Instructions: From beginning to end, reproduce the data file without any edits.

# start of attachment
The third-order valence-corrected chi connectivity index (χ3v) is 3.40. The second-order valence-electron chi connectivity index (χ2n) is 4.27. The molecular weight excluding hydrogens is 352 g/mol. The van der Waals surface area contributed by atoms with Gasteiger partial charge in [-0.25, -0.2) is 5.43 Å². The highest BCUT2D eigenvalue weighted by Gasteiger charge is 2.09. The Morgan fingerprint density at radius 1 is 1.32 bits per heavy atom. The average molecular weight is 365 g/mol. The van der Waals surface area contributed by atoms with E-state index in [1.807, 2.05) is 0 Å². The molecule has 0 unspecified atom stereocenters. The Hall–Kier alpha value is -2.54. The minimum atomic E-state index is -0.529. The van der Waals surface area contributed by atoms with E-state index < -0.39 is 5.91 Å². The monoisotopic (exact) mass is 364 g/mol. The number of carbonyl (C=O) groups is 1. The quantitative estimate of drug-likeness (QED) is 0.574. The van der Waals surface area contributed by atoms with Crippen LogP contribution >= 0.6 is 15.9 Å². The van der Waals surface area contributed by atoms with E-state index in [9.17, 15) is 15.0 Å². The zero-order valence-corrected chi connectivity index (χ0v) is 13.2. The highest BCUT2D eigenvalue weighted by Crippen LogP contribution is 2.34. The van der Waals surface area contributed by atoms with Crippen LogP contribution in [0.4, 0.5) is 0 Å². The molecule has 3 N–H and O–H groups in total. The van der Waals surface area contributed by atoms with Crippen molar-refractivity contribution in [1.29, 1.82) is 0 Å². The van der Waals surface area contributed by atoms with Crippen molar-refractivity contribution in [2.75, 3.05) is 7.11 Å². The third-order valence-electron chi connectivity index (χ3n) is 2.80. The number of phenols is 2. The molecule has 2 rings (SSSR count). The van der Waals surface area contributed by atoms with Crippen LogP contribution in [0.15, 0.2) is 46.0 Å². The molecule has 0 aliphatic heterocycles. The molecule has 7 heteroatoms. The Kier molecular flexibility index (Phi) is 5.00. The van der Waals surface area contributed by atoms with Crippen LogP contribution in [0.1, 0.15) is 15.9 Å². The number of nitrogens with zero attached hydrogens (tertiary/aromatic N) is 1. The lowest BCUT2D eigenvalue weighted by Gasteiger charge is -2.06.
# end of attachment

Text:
The third-order valence-corrected chi connectivity index (χ3v) is 3.40. The second-order valence-electron chi connectivity index (χ2n) is 4.27. The molecular weight excluding hydrogens is 352 g/mol. The van der Waals surface area contributed by atoms with Gasteiger partial charge in [-0.25, -0.2) is 5.43 Å². The highest BCUT2D eigenvalue weighted by Gasteiger charge is 2.09. The Morgan fingerprint density at radius 1 is 1.32 bits per heavy atom. The average molecular weight is 365 g/mol. The van der Waals surface area contributed by atoms with E-state index in [1.807, 2.05) is 0 Å². The molecule has 0 unspecified atom stereocenters. The Hall–Kier alpha value is -2.54. The minimum atomic E-state index is -0.529. The van der Waals surface area contributed by atoms with E-state index < -0.39 is 5.91 Å². The monoisotopic (exact) mass is 364 g/mol. The number of carbonyl (C=O) groups is 1. The quantitative estimate of drug-likeness (QED) is 0.574. The van der Waals surface area contributed by atoms with Crippen LogP contribution >= 0.6 is 15.9 Å². The van der Waals surface area contributed by atoms with E-state index in [9.17, 15) is 15.0 Å². The zero-order valence-corrected chi connectivity index (χ0v) is 13.2. The highest BCUT2D eigenvalue weighted by Crippen LogP contribution is 2.34. The van der Waals surface area contributed by atoms with Crippen LogP contribution in [0.4, 0.5) is 0 Å². The molecule has 3 N–H and O–H groups in total. The van der Waals surface area contributed by atoms with Crippen molar-refractivity contribution in [1.29, 1.82) is 0 Å². The van der Waals surface area contributed by atoms with Crippen molar-refractivity contribution in [2.75, 3.05) is 7.11 Å². The third-order valence-electron chi connectivity index (χ3n) is 2.80. The number of phenols is 2. The molecule has 2 rings (SSSR count). The van der Waals surface area contributed by atoms with Crippen LogP contribution in [0.15, 0.2) is 46.0 Å². The molecule has 0 aliphatic heterocycles. The molecule has 7 heteroatoms. The Kier molecular flexibility index (Phi) is 5.00. The van der Waals surface area contributed by atoms with Crippen LogP contribution in [0.1, 0.15) is 15.9 Å². The number of nitrogens with zero attached hydrogens (tertiary/aromatic N) is 1. The lowest BCUT2D eigenvalue weighted by Gasteiger charge is -2.06.